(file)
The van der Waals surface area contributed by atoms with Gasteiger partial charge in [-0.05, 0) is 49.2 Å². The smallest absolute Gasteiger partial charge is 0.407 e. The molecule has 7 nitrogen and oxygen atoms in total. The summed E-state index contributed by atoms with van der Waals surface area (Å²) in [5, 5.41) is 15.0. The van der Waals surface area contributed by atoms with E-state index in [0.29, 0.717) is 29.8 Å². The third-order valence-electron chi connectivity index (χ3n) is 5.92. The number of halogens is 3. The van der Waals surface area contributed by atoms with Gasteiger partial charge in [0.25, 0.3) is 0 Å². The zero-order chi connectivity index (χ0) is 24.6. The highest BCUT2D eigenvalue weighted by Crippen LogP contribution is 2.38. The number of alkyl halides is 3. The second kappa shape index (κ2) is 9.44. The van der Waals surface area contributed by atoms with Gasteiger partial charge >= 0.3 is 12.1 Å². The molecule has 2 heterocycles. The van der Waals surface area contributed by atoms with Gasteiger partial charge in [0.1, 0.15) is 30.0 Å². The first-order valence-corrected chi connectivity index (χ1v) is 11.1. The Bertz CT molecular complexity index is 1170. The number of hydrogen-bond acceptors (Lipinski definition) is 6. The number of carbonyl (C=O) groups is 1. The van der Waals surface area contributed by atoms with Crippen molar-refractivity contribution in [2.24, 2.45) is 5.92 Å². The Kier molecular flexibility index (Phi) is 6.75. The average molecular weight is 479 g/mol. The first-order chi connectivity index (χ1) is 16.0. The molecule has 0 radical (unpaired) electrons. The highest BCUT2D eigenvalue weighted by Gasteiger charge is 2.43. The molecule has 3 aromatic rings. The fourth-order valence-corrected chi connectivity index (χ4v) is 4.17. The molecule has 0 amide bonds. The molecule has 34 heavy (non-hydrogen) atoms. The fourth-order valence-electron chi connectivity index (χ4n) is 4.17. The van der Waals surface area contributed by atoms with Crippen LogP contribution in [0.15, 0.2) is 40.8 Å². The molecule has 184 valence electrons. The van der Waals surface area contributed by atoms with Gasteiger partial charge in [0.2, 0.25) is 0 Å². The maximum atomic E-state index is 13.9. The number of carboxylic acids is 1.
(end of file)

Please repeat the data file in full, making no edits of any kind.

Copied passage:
The van der Waals surface area contributed by atoms with Gasteiger partial charge in [-0.05, 0) is 49.2 Å². The smallest absolute Gasteiger partial charge is 0.407 e. The molecule has 7 nitrogen and oxygen atoms in total. The summed E-state index contributed by atoms with van der Waals surface area (Å²) in [5, 5.41) is 15.0. The van der Waals surface area contributed by atoms with E-state index in [0.29, 0.717) is 29.8 Å². The third-order valence-electron chi connectivity index (χ3n) is 5.92. The number of halogens is 3. The van der Waals surface area contributed by atoms with Gasteiger partial charge in [0.25, 0.3) is 0 Å². The zero-order chi connectivity index (χ0) is 24.6. The highest BCUT2D eigenvalue weighted by Crippen LogP contribution is 2.38. The number of alkyl halides is 3. The second kappa shape index (κ2) is 9.44. The van der Waals surface area contributed by atoms with Gasteiger partial charge >= 0.3 is 12.1 Å². The molecule has 2 heterocycles. The van der Waals surface area contributed by atoms with Gasteiger partial charge in [0.1, 0.15) is 30.0 Å². The first-order valence-corrected chi connectivity index (χ1v) is 11.1. The Bertz CT molecular complexity index is 1170. The number of hydrogen-bond acceptors (Lipinski definition) is 6. The number of carbonyl (C=O) groups is 1. The van der Waals surface area contributed by atoms with Crippen molar-refractivity contribution in [2.24, 2.45) is 5.92 Å². The Kier molecular flexibility index (Phi) is 6.75. The average molecular weight is 479 g/mol. The first-order chi connectivity index (χ1) is 16.0. The molecule has 0 radical (unpaired) electrons. The highest BCUT2D eigenvalue weighted by Gasteiger charge is 2.43. The molecule has 3 aromatic rings. The fourth-order valence-corrected chi connectivity index (χ4v) is 4.17. The molecule has 0 amide bonds. The molecule has 34 heavy (non-hydrogen) atoms. The fourth-order valence-electron chi connectivity index (χ4n) is 4.17. The van der Waals surface area contributed by atoms with Crippen LogP contribution in [0.15, 0.2) is 40.8 Å². The molecule has 184 valence electrons. The van der Waals surface area contributed by atoms with Gasteiger partial charge in [0.2, 0.25) is 0 Å². The maximum atomic E-state index is 13.9. The number of carboxylic acids is 1.